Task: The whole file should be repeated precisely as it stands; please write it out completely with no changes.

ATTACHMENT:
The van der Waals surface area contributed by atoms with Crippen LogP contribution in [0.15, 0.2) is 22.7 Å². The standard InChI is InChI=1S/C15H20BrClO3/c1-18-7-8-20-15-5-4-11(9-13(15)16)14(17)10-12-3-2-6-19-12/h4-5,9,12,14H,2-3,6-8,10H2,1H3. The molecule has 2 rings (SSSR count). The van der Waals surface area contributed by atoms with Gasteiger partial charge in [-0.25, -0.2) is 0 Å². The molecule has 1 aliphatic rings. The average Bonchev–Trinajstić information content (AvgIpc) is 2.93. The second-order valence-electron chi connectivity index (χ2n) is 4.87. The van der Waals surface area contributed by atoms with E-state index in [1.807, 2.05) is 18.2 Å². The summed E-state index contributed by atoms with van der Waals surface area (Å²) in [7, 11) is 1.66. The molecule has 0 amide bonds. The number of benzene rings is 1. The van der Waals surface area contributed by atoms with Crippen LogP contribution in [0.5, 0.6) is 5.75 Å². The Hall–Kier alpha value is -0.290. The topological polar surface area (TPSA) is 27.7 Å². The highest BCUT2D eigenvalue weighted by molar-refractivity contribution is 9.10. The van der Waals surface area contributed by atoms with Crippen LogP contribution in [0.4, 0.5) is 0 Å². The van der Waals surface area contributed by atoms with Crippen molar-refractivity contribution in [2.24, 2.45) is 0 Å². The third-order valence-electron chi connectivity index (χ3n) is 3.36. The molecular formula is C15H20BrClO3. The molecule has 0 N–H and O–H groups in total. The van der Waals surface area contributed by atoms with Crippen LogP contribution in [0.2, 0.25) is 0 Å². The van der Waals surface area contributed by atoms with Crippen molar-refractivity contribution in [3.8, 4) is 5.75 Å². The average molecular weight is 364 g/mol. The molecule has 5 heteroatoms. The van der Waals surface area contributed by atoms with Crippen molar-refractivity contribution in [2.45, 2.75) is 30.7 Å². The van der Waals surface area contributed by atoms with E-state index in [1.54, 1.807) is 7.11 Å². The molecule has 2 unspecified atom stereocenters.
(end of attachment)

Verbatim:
The van der Waals surface area contributed by atoms with Crippen LogP contribution in [0.15, 0.2) is 22.7 Å². The standard InChI is InChI=1S/C15H20BrClO3/c1-18-7-8-20-15-5-4-11(9-13(15)16)14(17)10-12-3-2-6-19-12/h4-5,9,12,14H,2-3,6-8,10H2,1H3. The molecule has 2 rings (SSSR count). The van der Waals surface area contributed by atoms with Gasteiger partial charge in [-0.25, -0.2) is 0 Å². The molecule has 1 aliphatic rings. The average Bonchev–Trinajstić information content (AvgIpc) is 2.93. The second-order valence-electron chi connectivity index (χ2n) is 4.87. The van der Waals surface area contributed by atoms with E-state index in [1.807, 2.05) is 18.2 Å². The summed E-state index contributed by atoms with van der Waals surface area (Å²) in [7, 11) is 1.66. The molecule has 0 amide bonds. The number of benzene rings is 1. The van der Waals surface area contributed by atoms with Crippen LogP contribution in [0.5, 0.6) is 5.75 Å². The Hall–Kier alpha value is -0.290. The topological polar surface area (TPSA) is 27.7 Å². The highest BCUT2D eigenvalue weighted by molar-refractivity contribution is 9.10. The van der Waals surface area contributed by atoms with Crippen LogP contribution in [0.4, 0.5) is 0 Å². The van der Waals surface area contributed by atoms with Crippen molar-refractivity contribution in [2.24, 2.45) is 0 Å². The third-order valence-electron chi connectivity index (χ3n) is 3.36. The molecular formula is C15H20BrClO3. The molecule has 0 N–H and O–H groups in total. The van der Waals surface area contributed by atoms with Crippen LogP contribution in [0.2, 0.25) is 0 Å². The van der Waals surface area contributed by atoms with Crippen molar-refractivity contribution in [3.8, 4) is 5.75 Å². The average molecular weight is 364 g/mol. The molecule has 5 heteroatoms. The van der Waals surface area contributed by atoms with Crippen molar-refractivity contribution in [2.45, 2.75) is 30.7 Å². The van der Waals surface area contributed by atoms with E-state index in [1.54, 1.807) is 7.11 Å². The molecule has 2 unspecified atom stereocenters.